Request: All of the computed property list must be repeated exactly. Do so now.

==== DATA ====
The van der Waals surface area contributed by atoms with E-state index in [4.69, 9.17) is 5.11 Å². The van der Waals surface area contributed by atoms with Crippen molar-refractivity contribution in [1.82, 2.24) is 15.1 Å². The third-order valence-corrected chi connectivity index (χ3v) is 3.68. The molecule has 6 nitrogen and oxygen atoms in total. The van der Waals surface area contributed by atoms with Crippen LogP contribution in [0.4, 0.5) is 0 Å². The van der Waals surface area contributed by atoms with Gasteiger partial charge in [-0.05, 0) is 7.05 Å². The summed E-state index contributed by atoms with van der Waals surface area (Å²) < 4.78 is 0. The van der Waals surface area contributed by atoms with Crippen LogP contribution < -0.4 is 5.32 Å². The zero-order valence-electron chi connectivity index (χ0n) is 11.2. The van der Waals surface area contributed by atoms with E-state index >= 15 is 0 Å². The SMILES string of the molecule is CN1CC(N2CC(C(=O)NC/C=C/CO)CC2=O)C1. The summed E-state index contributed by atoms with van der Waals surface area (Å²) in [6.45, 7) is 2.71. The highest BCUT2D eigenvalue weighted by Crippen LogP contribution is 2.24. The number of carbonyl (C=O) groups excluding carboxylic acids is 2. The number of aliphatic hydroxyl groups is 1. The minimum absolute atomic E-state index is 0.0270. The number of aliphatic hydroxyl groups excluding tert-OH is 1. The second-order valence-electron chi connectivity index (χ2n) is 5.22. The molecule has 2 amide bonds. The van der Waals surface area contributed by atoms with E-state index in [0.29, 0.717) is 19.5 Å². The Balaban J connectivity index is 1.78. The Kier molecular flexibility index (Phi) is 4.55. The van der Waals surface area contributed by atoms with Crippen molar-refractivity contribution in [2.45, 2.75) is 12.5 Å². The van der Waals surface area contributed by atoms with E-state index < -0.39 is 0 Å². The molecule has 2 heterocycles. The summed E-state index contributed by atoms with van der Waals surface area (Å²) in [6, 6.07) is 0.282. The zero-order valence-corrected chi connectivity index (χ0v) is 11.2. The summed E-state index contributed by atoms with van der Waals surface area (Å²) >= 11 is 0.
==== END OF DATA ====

The van der Waals surface area contributed by atoms with E-state index in [4.69, 9.17) is 5.11 Å². The van der Waals surface area contributed by atoms with Crippen molar-refractivity contribution in [1.82, 2.24) is 15.1 Å². The third-order valence-corrected chi connectivity index (χ3v) is 3.68. The molecule has 6 nitrogen and oxygen atoms in total. The van der Waals surface area contributed by atoms with Crippen LogP contribution in [0.4, 0.5) is 0 Å². The van der Waals surface area contributed by atoms with Gasteiger partial charge in [-0.05, 0) is 7.05 Å². The summed E-state index contributed by atoms with van der Waals surface area (Å²) < 4.78 is 0. The van der Waals surface area contributed by atoms with Crippen LogP contribution < -0.4 is 5.32 Å². The zero-order valence-electron chi connectivity index (χ0n) is 11.2. The van der Waals surface area contributed by atoms with E-state index >= 15 is 0 Å². The SMILES string of the molecule is CN1CC(N2CC(C(=O)NC/C=C/CO)CC2=O)C1. The summed E-state index contributed by atoms with van der Waals surface area (Å²) in [6.45, 7) is 2.71. The highest BCUT2D eigenvalue weighted by Crippen LogP contribution is 2.24. The number of carbonyl (C=O) groups excluding carboxylic acids is 2. The number of aliphatic hydroxyl groups is 1. The minimum absolute atomic E-state index is 0.0270. The number of aliphatic hydroxyl groups excluding tert-OH is 1. The second-order valence-electron chi connectivity index (χ2n) is 5.22. The molecule has 2 amide bonds. The van der Waals surface area contributed by atoms with E-state index in [0.29, 0.717) is 19.5 Å². The Balaban J connectivity index is 1.78. The Kier molecular flexibility index (Phi) is 4.55. The van der Waals surface area contributed by atoms with Crippen molar-refractivity contribution in [2.45, 2.75) is 12.5 Å². The van der Waals surface area contributed by atoms with E-state index < -0.39 is 0 Å². The molecule has 2 heterocycles. The summed E-state index contributed by atoms with van der Waals surface area (Å²) in [6, 6.07) is 0.282. The zero-order valence-corrected chi connectivity index (χ0v) is 11.2. The summed E-state index contributed by atoms with van der Waals surface area (Å²) >= 11 is 0.